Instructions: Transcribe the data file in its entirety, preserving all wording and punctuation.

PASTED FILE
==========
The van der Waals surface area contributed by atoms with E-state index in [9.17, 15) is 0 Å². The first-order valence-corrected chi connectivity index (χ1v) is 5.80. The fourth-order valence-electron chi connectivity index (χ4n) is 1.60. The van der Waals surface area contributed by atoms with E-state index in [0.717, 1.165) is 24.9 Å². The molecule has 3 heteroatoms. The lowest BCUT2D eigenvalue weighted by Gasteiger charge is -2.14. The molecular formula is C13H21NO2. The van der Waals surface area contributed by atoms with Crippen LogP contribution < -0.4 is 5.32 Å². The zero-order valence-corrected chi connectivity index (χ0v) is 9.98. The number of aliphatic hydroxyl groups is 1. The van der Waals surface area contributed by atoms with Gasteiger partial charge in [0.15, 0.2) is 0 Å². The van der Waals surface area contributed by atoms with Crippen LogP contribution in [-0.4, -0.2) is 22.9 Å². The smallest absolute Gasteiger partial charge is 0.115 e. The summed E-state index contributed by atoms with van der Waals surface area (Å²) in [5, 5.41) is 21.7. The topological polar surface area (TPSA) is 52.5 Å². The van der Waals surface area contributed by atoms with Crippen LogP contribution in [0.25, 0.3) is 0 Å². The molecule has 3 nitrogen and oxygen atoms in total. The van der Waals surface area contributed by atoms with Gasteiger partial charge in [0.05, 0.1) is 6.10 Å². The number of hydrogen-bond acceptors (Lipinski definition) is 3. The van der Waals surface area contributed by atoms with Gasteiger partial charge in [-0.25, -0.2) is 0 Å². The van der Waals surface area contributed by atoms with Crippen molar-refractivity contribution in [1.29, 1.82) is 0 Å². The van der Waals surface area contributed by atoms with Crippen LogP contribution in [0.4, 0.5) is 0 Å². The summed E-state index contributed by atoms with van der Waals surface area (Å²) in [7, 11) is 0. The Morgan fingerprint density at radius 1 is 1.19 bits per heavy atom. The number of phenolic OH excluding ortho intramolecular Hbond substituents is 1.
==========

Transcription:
The van der Waals surface area contributed by atoms with E-state index in [9.17, 15) is 0 Å². The first-order valence-corrected chi connectivity index (χ1v) is 5.80. The fourth-order valence-electron chi connectivity index (χ4n) is 1.60. The van der Waals surface area contributed by atoms with E-state index in [0.717, 1.165) is 24.9 Å². The molecule has 3 heteroatoms. The lowest BCUT2D eigenvalue weighted by Gasteiger charge is -2.14. The molecular formula is C13H21NO2. The van der Waals surface area contributed by atoms with Crippen LogP contribution < -0.4 is 5.32 Å². The zero-order valence-corrected chi connectivity index (χ0v) is 9.98. The number of aliphatic hydroxyl groups is 1. The van der Waals surface area contributed by atoms with Gasteiger partial charge in [0.15, 0.2) is 0 Å². The van der Waals surface area contributed by atoms with Crippen LogP contribution in [-0.4, -0.2) is 22.9 Å². The smallest absolute Gasteiger partial charge is 0.115 e. The summed E-state index contributed by atoms with van der Waals surface area (Å²) in [5, 5.41) is 21.7. The topological polar surface area (TPSA) is 52.5 Å². The van der Waals surface area contributed by atoms with Crippen LogP contribution in [0.25, 0.3) is 0 Å². The molecule has 3 nitrogen and oxygen atoms in total. The van der Waals surface area contributed by atoms with Gasteiger partial charge in [0.05, 0.1) is 6.10 Å². The number of hydrogen-bond acceptors (Lipinski definition) is 3. The van der Waals surface area contributed by atoms with Gasteiger partial charge in [-0.25, -0.2) is 0 Å². The van der Waals surface area contributed by atoms with Crippen molar-refractivity contribution in [1.29, 1.82) is 0 Å². The van der Waals surface area contributed by atoms with Crippen LogP contribution in [0.4, 0.5) is 0 Å². The summed E-state index contributed by atoms with van der Waals surface area (Å²) in [7, 11) is 0. The Morgan fingerprint density at radius 1 is 1.19 bits per heavy atom. The number of phenolic OH excluding ortho intramolecular Hbond substituents is 1.